The bottom line: your pharmacy should have the ability to accept e-scripts. If you still receive “traditional” handwritten/faxed/phoned-in prescriptions, you can continue filling them as long as such prescriptions are compliant in all other aspects.





Back in 2020, I wrote a blog post on potential PBM audit issues and disciplinary actions based on purchasing diabetic test strips from unauthorized wholesalers. The problem is still prevalent. In fact, during these past few months, we have seen several manufacturers sending cease-and -desist letters to pharmacies demanding money for lost sales and threatening to report unauthorized sales to PBMs and Board of Pharmacies.

To remind, an “authorized distributor” means a supplier expressly authorized by the manufacturer to distribute test strips. I had cases when distributors had erroneously represented to pharmacies that they were “authorized,” but in fact they were simply licensed to conduct drug distribution business in the state and were VAWD-accredited (which is completely different from being authorized by the manufacturer to distribute test strips). Instead of asking your wholesalers and relying on their representation (which might be false), you should verify manufacturers’ lists of their authorized distributors for nonprescription diabetic test strips. Some states also publish such lists (eg. here is a list published by the California State Board of Pharmacy).

Several of my clients were recently contacted by various law firms representing test strips manufacturers explaining that their records show that the pharmacy dispensed X amount of their products but the pharmacy had purchased less from their authorized distributors. Therefore, the manufacturer concluded that the rest of the products were purchased on a grey market and the manufacturer had sustained certain damages in lost profits. The manufacturer demanded lost profits. Otherwise, it threatened to report pharmacies to PBMs and Board of Pharmacy. As discussed in my blog post on this subject, PBMs may terminate pharmacies purchasing from unauthorized distributors and Boards may commence an administrative action.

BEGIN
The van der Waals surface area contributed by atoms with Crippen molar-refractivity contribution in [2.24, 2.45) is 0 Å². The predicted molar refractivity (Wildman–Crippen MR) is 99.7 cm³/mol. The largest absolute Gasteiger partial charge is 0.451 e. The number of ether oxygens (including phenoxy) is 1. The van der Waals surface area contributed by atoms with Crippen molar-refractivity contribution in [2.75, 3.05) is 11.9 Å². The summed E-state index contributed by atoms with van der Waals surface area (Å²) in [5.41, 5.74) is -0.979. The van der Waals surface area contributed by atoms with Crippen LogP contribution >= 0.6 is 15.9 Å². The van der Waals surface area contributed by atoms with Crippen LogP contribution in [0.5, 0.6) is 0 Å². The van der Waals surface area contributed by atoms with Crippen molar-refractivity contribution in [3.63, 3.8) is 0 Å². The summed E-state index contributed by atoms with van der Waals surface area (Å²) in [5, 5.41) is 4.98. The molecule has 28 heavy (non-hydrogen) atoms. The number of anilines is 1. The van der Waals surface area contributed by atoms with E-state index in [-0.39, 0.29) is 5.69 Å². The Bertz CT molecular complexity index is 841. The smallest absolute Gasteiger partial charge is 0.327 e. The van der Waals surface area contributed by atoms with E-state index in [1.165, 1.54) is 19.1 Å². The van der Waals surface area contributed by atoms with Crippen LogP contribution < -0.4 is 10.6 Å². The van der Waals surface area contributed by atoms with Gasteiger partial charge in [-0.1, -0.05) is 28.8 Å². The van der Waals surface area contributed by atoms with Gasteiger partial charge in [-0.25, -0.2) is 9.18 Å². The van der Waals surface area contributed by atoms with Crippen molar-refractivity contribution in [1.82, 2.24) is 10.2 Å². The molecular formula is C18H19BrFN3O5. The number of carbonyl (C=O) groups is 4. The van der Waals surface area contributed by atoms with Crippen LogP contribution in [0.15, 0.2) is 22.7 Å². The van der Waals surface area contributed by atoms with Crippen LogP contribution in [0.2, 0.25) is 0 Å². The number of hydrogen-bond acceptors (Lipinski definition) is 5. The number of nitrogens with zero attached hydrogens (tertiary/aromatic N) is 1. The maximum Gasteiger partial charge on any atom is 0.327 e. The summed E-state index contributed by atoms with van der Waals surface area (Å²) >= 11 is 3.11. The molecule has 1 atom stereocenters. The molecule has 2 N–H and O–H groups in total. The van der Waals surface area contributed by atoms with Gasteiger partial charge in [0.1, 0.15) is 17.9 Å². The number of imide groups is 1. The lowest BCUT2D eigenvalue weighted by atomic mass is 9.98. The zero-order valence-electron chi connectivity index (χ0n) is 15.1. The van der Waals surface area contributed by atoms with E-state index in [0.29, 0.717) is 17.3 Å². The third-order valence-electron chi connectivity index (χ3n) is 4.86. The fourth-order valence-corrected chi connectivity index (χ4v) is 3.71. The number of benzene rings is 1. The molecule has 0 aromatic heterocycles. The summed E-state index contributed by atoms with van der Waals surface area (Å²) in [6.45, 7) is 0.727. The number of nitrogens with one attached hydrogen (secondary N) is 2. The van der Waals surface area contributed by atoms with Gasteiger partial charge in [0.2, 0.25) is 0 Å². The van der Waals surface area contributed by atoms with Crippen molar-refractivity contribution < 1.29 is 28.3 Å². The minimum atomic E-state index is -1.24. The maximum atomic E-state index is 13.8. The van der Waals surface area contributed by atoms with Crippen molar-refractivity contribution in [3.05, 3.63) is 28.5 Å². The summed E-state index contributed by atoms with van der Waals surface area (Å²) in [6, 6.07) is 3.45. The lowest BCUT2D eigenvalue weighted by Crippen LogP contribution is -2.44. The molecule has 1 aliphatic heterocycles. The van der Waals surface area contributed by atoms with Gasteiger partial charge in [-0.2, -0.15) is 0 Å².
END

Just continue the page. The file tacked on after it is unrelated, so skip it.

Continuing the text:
So why despite these grave consequences, pharmacies still continue purchasing products from unauthorized wholesalers? As one of my clients explained, purchasing from authorized dealers result in reimbursement below cost. But on the other hand, saving money in this manner may jeopardize your pharmacy business: there could be significant PBM chargebacks, terminations, and even administrative actions. If you dispense for less than your cost, maybe it is a reason to reconsider dispensing the product altogether.